Study finds that married men and women live longer.
If you’re married, it’s time to love your spouse a little more because he or she may be keeping you alive.
Even when things seem difficult, trying, taxing, and mind-blowingly confusing, you really should be thankful for all that your spouse does for you.
If you’re a bit bitter or cynical about marriage, check this out:
A review of 90 studies over the last 60 years by researchers at the University of Louisville found out two startling facts:
Sure, being single can, at times, make you feel happier and freer, but the data suggests that it doesn’t equate to a longer life.
Basically, people who never marry are more likely to die at a younger age, for one reason or another. Researchers speculate some causes of longer married lives are the better health benefits, larger income, and more public assistance that married couples tend to receive compared with singles.
The lifelong partnerships also seem to foster an overall healthier lifestyle. Being married means that there’s more social support at home, someone to share stressful responsibilities with, and someone to celebrate achievements with.
As far as mortality is concerned, a study from earlier this year shows that married men are more likely to go to the hospital, especially during a heart attack, than single men. Married people get to the hospital an average of 30 minutes sooner during a cardiac event because typically someone was around to call the ambulance.
Now, I’m nearly 30, but I’m not married, something my mother has come to terms with (for now). I am, however, in a serious relationship with a lovely woman who has brought health into my life in more ways than one.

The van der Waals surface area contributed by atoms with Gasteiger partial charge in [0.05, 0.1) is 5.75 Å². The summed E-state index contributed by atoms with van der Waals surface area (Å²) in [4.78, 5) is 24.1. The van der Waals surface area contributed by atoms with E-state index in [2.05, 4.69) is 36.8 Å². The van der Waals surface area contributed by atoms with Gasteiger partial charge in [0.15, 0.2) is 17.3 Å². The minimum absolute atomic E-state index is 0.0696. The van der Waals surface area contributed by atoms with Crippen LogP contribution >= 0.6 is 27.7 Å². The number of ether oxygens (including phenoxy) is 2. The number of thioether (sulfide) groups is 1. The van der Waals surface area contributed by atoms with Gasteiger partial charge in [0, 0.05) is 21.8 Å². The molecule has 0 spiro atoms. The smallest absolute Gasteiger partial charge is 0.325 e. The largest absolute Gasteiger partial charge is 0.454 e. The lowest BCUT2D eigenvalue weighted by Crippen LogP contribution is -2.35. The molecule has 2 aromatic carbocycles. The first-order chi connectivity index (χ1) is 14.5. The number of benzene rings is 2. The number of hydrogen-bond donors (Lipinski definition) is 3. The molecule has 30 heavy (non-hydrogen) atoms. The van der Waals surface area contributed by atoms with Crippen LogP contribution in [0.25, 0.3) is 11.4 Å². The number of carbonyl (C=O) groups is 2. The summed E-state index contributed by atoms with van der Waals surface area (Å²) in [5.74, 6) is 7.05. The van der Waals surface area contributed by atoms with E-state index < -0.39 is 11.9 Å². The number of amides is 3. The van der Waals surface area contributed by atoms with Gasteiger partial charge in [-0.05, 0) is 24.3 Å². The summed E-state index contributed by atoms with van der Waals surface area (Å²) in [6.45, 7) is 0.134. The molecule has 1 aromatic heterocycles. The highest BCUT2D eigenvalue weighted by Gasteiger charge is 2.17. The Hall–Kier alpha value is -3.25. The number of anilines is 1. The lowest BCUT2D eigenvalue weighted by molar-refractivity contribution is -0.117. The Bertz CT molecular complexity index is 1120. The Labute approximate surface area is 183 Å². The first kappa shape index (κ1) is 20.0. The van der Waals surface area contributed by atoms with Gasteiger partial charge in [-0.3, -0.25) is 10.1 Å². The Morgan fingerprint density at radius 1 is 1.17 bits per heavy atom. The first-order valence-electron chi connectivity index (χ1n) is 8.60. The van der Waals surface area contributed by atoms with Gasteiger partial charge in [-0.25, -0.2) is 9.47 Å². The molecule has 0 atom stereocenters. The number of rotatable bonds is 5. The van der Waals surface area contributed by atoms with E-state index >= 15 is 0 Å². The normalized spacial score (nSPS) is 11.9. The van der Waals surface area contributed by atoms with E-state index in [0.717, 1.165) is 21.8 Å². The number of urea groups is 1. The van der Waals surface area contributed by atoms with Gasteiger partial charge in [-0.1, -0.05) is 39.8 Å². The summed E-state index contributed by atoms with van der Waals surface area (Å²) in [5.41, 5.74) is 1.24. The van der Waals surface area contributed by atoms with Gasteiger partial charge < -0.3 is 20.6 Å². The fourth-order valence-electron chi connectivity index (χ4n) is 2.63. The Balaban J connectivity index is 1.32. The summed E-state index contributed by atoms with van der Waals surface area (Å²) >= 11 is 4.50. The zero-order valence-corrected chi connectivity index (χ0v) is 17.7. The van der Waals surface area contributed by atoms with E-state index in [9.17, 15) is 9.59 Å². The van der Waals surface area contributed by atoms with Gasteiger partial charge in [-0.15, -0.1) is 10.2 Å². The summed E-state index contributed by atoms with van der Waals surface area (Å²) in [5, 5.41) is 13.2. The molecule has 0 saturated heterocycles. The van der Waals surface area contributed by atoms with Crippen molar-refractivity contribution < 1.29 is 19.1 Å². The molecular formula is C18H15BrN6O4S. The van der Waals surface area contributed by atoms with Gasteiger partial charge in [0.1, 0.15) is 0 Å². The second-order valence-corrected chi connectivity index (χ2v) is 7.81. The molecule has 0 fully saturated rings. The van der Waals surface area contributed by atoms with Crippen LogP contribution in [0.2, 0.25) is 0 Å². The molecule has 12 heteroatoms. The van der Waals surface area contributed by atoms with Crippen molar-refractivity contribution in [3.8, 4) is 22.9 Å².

My girlfriend has me seeing a doctor regularly, taking vitamins and supplements, eating better, and even doing yoga. These are all things I wouldn’t have done myself, but with her coaxing I’ve taken a more active care in my health because she wants me healthy…because she loves me.
I can live with that, and with that kind of treatment, I’ll live a lot longer. But if I were a staunch believer of the study, I’d be dropping to one knee instantly to save both of our lives.
While I’m neither a doctor nor a scientist, I’m pretty sure it doesn’t work that way,
The data suggests that if you’re willing to endure the hard parts of a relationship, the benefit could be an extra decade on your life. Then again, a bad marriage could be worse for your health.
I say we should love and take care of those we’re with, whether they are friends, lovers, neighbors, or co-workers because they too can enrich our lives.
No matter who you’re with, remember that you’re going to have bad days. There will be fights. You’ll make mistakes. Someone is going to forget something important. You’ll say the wrong thing. Little things will get blow out of proportion.
But with honesty, love, compassion, understanding, and other important qualities for a solid relationship, you’ll keep those you love healthy, nuptials or not.